Challenges and Opportunities of a Solutions Economy

By: Timothy Den-Herder Thomas
Location: Twin Cities, MN

I’ve been spending a good part of the last five years imagining, developing, and implementing an energy cooperative, Cooperative Energy Futures, that will help Twin Cities communities take our energy economy into our own hands. For months now, I’ve been waiting eagerly for the final step in a series of projects that will allow us to hire a full-time staff person and start scaling up. I’ve been excited to announce our success to the world. And I’m still waiting.

Making a successful, financially self-sustaining venture is hard, even when the basic economic seem self-evident. Basic investments in energy efficiency are no-brainer deals, a few thousand invested now can save tens of thousands of dollars in energy costs over the coming decades, but it’s still hard for most people to afford the upfront cost. Even more importantly, the current process of delivering efficiency programs hasn’t made the transition from knowledge to action click for most folks – nationwide, an energy audit program is considered successful if 5% of the people who receive audits act on the recommendations. While it is clear that over $200  billion/year in potential energy savings is sitting untapped in United States communities, it’s nearly impossible to get at it. cropped logo

In 2007, I started researching this challenge and learning home energy system science. In 2008, I helped convene a team of youth leaders and community experts to start evaluating what to do about it. In 2009, we incorporated Cooperative Energy Futures as a 308B Minnesota cooperative, a member-owned business. 2009-2010, we worked to develop our outreach strategy, educational approach, and network of community groups and energy service providers, and in 2011, we started launching our programs in full. We coordinated a series of workshops with a local neighborhood organization, training 30 residents, many of them renters and Spanish speakers, in energy conservation practices. We launched an insulation bulk buying program in late 2011 into Spring 2012, insulating 7 homes in our neighborhood. We launched a solar bulk buying program in summer and Fall 2012, securing 24 letters if intent from community residents to install solar (a total of 83kW) on their homes, pending Xcel Energy rebates. And we piloted a series of three commercial solar arrays financed by an equity investor, a first step towards community solar. As we closed up 2012, Cooperative Energy Futures was positioned to take it to the next level. Continue reading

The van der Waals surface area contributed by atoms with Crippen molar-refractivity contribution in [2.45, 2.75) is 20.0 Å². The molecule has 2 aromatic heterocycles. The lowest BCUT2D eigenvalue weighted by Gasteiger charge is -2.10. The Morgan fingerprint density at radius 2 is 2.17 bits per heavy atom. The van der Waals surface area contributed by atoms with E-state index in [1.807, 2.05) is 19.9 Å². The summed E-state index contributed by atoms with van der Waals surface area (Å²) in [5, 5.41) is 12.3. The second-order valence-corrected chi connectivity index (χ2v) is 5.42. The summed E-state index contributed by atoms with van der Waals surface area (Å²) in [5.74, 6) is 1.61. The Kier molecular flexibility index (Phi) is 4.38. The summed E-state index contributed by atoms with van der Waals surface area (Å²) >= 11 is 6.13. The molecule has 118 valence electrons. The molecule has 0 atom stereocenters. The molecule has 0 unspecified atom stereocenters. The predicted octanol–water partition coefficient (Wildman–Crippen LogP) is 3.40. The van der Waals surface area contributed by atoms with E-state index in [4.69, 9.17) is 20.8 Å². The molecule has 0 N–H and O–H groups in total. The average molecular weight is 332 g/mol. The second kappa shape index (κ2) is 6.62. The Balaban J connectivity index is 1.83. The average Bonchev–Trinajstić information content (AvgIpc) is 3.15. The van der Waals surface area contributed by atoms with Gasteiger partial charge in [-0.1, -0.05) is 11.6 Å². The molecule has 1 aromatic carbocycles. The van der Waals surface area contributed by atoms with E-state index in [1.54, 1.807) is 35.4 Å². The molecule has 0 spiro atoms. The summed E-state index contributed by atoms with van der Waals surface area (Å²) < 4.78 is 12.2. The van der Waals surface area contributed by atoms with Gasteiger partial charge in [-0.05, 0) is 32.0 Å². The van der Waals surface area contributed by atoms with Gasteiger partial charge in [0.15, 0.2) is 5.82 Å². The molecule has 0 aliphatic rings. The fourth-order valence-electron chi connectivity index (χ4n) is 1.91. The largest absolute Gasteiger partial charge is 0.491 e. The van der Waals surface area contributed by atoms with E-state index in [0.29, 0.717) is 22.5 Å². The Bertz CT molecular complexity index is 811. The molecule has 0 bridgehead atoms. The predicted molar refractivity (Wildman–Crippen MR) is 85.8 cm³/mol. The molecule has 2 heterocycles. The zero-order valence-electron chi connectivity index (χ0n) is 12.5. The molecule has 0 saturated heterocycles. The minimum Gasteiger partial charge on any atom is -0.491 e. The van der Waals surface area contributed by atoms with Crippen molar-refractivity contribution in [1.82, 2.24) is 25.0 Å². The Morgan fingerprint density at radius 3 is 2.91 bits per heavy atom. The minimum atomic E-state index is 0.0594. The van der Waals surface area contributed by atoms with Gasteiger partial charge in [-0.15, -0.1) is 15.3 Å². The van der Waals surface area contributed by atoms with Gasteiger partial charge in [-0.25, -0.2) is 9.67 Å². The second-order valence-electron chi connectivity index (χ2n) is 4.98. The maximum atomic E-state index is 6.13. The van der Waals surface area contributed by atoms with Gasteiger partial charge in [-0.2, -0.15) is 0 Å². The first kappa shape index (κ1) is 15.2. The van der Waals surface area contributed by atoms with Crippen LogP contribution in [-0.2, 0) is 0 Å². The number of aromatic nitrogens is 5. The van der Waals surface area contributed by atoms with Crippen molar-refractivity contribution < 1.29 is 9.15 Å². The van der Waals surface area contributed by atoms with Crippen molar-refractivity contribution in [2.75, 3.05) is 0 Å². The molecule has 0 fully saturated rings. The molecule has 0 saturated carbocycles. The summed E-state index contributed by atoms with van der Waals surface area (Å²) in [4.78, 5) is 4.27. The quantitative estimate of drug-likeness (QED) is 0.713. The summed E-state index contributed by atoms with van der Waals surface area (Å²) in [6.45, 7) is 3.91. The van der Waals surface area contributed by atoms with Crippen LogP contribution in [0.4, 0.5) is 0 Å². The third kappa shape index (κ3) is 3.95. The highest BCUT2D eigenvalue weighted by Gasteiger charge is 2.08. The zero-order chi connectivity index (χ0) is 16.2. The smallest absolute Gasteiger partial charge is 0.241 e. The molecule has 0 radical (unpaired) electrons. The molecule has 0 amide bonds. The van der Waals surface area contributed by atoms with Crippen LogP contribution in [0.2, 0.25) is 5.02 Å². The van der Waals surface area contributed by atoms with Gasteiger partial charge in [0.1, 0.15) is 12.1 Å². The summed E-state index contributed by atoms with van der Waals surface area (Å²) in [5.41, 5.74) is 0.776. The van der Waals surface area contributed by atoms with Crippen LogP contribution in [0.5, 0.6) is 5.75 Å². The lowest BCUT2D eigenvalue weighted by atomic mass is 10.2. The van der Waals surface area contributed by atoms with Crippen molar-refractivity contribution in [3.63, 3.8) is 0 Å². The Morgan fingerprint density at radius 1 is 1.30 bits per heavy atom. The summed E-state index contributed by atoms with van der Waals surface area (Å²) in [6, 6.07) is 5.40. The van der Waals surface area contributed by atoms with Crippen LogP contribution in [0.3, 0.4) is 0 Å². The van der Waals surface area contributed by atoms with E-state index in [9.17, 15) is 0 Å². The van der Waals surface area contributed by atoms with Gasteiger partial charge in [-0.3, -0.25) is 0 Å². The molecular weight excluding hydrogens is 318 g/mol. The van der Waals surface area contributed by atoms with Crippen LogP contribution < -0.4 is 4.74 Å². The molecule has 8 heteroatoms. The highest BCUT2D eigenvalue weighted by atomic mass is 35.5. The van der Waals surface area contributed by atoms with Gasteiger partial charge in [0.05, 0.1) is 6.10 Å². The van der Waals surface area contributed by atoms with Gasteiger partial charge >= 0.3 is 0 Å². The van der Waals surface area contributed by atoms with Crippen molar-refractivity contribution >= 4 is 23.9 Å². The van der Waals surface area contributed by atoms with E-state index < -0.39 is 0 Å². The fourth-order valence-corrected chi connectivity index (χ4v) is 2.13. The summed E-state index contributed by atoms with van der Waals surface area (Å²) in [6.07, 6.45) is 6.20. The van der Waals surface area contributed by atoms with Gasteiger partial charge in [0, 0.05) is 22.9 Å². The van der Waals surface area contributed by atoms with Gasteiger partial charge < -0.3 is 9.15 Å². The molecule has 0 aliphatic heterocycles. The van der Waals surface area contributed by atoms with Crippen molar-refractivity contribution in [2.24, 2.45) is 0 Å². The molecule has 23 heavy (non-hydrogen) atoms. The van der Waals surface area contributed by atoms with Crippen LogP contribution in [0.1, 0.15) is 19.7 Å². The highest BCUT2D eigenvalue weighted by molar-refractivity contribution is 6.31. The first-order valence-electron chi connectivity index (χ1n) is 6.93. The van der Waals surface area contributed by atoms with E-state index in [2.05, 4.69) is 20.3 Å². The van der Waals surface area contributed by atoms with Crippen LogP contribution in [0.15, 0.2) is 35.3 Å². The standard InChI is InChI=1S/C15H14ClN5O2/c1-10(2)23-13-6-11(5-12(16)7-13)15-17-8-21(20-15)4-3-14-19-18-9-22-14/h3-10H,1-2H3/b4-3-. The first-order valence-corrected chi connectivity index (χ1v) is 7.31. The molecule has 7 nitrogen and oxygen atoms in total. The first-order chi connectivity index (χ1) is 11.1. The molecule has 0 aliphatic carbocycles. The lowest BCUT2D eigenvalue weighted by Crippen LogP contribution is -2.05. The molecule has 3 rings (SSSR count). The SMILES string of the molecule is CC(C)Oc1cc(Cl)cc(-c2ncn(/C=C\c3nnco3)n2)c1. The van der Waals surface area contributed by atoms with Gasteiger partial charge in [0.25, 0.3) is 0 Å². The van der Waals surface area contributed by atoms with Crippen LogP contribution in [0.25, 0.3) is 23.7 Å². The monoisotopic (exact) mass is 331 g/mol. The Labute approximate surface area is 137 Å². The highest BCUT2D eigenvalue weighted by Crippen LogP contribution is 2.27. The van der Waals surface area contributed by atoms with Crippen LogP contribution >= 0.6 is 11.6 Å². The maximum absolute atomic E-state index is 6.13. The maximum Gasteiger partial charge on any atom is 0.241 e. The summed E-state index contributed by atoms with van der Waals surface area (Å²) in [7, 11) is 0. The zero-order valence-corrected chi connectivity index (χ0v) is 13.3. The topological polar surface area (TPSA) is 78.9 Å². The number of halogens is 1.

Hope4Green uniting to help restore northeast Detroit

Northeast Detroit is an area stricken with environmental degradation, illegal dumping, and an unreliable trash management system. Because of this, months of trash and debri starts to pile up in our communities leaving the health and safety of our residents at risk.

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However the team of HOPE4GREEN Detroit is pushing to restore Northeast Detroit with community clean-ups, urban gardening, and boarding up abandoned homes that are open and dangerous.

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Lighting up Highland Park!

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The news is breaking: Highland Park has a solar-powered streetlight.

On Thanksgiving, we gathered together at dusk. The sunset was particularly beautiful that evening. The glow lasted in a sky with few clouds. As darkness fell, we filled the empty street, forming a ring around the light. It was like watching water to boil – we knew it would happen, we didn’t know when. It got quiet. Moments became hours. All the work, the stress, logistics, arguments, fundraising, became compressed. We’d scrambled for funding and footing, scheduled and rescheduled, and hashed and rehashed. And just when it seemed like we’d have to postpone, the money came, the logistics became logical, and on Tuesday, Craig from SolarStreetlightsUSA drove out here to put it in the ground. AJ was up in the cherry-picker with him, wiring the wires and connecting the connectors. The press, the city, and the people were all present. By Thursday, the news had already broken, and this ceremony was effectively unimportant. But it was Thanksgiving. This was what we’d waited for. It was a small crowd – Andre, AJ, Lawrence (dressed as St. Nick), my family, a few people from the neighborhood. In the shadows of the original Model-T factory, we waited to see our work come to fruition. Continue reading

Building Solar Energy in Highland Park

My name is Jackson Koeppel. This is my first blog post about my work through Grand Aspirations for solar energy in Highland Park this year. For those who don’t know, Highland Park (known locally as HP) is its own city, entirely surrounded by Detroit. It was the center of the Ford manufacturing economy, and was built to house affluent autoworkers who were once upon a time paid a fair wage. The place I live now, two rows of red apartments with a courtyard between them, used to be hospitality suites where Henry Ford housed distinguished guests to his Model-T factory, located three blocks away. Most of them no longer have electricity or running water. Keith and Diane Hoye, the current owners, housed the Green Economy Leadership Trainees last summer. Continue reading